The Best Film Ever Made by Pauline Kael
My rating: 5 of 5 stars
For such a short book, this was a real towering achievement. Written when Orson Welles was still alive (!), this book talks about how Welles was probably the biggest loser in the history of Hollywood after directing and starring in what is still arguably (and this book was written in 1971) considered the greatest movie of all time, and not getting famous off of it. His is truly a tragic story that actually sort of mimics that of the character he portrayed in the movie, which, I found out because of this book, wasn't totally a coincidence.
What's interesting about this title and what separates it from other film criticism is that the author actually points out many of the problems with the film. Now, this wouldn't be all that strange if it were any other movie, but to say anything but utter praise for Citizen Kane has always seemed like heresy. But Ms. Kael did it, and proves that despite all of its flaws, it's still quite the masterpiece, and she gives her own personal reasons for why that's so. It's really quite refreshing.
It's also a fantastic history lesson. I never even heard of Herman J. Mankiewicz before reading this book and always just assumed that Orson Welles wrote the movie since his imprint is everywhere else on the film. But I learned just what a character the screenwriter was, and how instrumental he was to the creation of the movie, which was originally simply titled, American. In fact, Mankiewicz is more prominent in this book than Welles himself, which makes for a somewhat distanced reading of it until you realize just how important a role he actually played. It really is quite something. I learned a great deal about Hearst as well, who, as everybody knows, was the inspiration for Charles Foster Kane in the first place.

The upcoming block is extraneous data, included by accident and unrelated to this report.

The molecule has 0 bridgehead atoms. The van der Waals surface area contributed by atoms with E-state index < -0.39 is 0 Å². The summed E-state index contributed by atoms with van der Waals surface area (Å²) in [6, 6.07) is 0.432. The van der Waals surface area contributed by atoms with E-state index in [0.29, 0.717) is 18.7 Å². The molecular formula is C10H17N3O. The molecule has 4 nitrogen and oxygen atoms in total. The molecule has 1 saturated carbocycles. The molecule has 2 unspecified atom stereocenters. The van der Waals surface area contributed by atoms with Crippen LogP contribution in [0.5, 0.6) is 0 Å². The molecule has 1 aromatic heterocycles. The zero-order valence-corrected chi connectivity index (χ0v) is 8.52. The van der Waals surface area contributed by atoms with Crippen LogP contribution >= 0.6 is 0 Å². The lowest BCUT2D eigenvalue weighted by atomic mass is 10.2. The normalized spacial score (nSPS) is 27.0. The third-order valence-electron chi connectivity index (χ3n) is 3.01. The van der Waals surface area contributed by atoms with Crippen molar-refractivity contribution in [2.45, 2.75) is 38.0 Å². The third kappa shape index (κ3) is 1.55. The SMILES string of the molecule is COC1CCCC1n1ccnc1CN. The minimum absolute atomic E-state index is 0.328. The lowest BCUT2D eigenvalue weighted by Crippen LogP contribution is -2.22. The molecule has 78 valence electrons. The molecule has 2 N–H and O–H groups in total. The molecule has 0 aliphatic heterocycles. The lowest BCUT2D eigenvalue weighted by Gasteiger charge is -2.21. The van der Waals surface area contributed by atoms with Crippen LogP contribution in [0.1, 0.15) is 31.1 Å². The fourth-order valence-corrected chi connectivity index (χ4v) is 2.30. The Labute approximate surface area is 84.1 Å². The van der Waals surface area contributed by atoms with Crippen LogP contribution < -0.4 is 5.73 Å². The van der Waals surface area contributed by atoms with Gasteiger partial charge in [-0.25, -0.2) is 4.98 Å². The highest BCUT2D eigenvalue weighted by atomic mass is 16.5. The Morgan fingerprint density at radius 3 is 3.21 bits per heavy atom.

In summary, this is just a great book. The author had a very strong voice and opinion, and it made for a fun, complex read. I loved it.
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